Stanford scholars track China’s profound political and economic transformation
Stanford scholars provide insight into the profound changes in China’s political institutions through decades of fieldwork in Zouping county, the first site to open to Western researchers. They show how a complex economy has flourished in an authoritarian regime.
Over the past 30 years, China has undergone such rapid economic growth that it is now the world’s second largest economy and the globe’s biggest exporter.
Encapsulating the country’s economic change is Zouping county, an area south of Beijing, that has transformed from a rural, agricultural area into an urban hub with a thriving commercial economy.
Since the 1980s, scholars including Stanford’s Jean Oi have been studying the profound economic transformation in the region. Through this, they’ve learned how change comes about in a seemingly static one-party state ruled by the Chinese Communist Party – findings that have helped Western scholars and policymakers understand and respond to economic trends.
“Zouping provides a rare and invaluable base line to understand how exactly the county has changed, both economically and politically,” said Oi, a professor of political science. Oi also serves as director of the China Program at the Walter H. Shorenstein Asia-Pacific Research Center (APARC).
Scholars gained access to Zouping county thanks to an agreement brokered in 1979 by the late Stanford political scientist Michel Oksenberg – who at the time was a professor at the University of Michigan serving the White House National Security Council – that gave the U.S. a field post for researchers. Zouping became the first site open to Western researchers since communist rule began in the 1950s. Zouping was selected because it was an ordinary example of rural China. But over the years, the county proved anything but.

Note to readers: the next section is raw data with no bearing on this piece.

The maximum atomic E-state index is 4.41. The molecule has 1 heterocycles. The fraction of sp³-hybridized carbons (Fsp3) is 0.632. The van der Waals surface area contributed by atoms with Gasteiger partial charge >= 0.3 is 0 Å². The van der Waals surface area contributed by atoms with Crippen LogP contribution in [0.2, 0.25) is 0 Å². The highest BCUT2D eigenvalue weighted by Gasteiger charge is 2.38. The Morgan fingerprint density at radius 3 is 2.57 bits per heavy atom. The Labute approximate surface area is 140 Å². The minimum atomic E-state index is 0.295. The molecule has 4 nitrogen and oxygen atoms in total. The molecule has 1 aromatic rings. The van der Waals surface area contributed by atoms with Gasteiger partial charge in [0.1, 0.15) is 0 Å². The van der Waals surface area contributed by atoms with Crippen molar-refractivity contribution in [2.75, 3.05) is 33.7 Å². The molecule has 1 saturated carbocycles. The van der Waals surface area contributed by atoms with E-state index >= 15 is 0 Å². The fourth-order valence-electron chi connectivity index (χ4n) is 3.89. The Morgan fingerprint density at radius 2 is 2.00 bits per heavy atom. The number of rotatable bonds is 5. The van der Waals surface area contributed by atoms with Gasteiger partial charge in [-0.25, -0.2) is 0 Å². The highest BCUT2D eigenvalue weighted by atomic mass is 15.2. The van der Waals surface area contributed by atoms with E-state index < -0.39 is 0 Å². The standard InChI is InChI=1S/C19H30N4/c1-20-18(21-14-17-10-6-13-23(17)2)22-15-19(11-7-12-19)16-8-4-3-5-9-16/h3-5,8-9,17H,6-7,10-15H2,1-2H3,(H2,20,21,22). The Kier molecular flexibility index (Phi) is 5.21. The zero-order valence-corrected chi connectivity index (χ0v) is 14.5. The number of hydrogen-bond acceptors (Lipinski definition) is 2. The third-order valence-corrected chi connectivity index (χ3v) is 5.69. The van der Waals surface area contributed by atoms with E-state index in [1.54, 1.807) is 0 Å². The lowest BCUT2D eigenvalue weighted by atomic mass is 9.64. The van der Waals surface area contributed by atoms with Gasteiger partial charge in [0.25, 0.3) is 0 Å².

Oksenberg helped document the county’s extraordinary growth but he was never able to complete his research project. In 2001, Oksenberg died at age 62 from complications related to cancer.
Now, Oi, who had been working with Oksenberg in Zouping since 1988, is co-editor of Zouping Revisited: Adaptive Governance in a Chinese County, a new book that culminates the research Oksenberg started, with new insights into how the country has undergone such dramatic change.
Oi talked with Stanford News Service about Zouping and what it tells us about China and international relations.
What are some common misunderstandings about the Chinese economy and political system? How does Zouping challenge those preconceptions?
One of the most common misunderstandings about China is that there has been little political change. Yes, it is still a one-party state rule and many core institutions of governance are left over from the pre-reform period, when China had a centrally planned economy. It is correct that there has been very limited political reform, but there has been significant change.
Our research in Zouping challenges this misconception. This volume describes the ad hoc bureaucratic adaptations and accommodations that change the operation, if not the organizational form, of government institutions. It is a story of how state agencies, faced with rapid and far-reaching economic changes that create new demands and challenges, are adapting, sometimes in a creative and entrepreneurial fashion, in the way they carry out their functions and exercise their authority. But the ongoing political change is masked by outward continuity in formal organization.